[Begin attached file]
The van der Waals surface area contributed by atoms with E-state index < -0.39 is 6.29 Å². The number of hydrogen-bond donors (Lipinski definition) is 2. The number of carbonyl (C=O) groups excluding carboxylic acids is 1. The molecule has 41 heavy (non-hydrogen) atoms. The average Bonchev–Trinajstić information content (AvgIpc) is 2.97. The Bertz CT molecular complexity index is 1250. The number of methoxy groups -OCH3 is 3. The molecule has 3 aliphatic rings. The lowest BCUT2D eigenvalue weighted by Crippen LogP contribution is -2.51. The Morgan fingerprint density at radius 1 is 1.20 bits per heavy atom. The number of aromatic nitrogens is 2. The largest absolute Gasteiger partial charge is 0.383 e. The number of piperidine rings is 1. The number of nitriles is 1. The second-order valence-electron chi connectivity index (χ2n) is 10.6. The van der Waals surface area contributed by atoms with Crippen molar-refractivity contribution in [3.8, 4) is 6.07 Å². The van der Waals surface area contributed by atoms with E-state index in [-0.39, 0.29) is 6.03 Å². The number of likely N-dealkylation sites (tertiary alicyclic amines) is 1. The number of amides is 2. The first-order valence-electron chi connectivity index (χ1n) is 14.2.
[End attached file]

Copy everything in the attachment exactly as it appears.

The van der Waals surface area contributed by atoms with E-state index < -0.39 is 6.29 Å². The number of hydrogen-bond donors (Lipinski definition) is 2. The number of carbonyl (C=O) groups excluding carboxylic acids is 1. The molecule has 41 heavy (non-hydrogen) atoms. The average Bonchev–Trinajstić information content (AvgIpc) is 2.97. The Bertz CT molecular complexity index is 1250. The number of methoxy groups -OCH3 is 3. The molecule has 3 aliphatic rings. The lowest BCUT2D eigenvalue weighted by Crippen LogP contribution is -2.51. The Morgan fingerprint density at radius 1 is 1.20 bits per heavy atom. The number of aromatic nitrogens is 2. The largest absolute Gasteiger partial charge is 0.383 e. The number of piperidine rings is 1. The number of nitriles is 1. The second-order valence-electron chi connectivity index (χ2n) is 10.6. The van der Waals surface area contributed by atoms with Crippen molar-refractivity contribution in [3.8, 4) is 6.07 Å². The van der Waals surface area contributed by atoms with E-state index in [-0.39, 0.29) is 6.03 Å². The number of likely N-dealkylation sites (tertiary alicyclic amines) is 1. The number of amides is 2. The first-order valence-electron chi connectivity index (χ1n) is 14.2.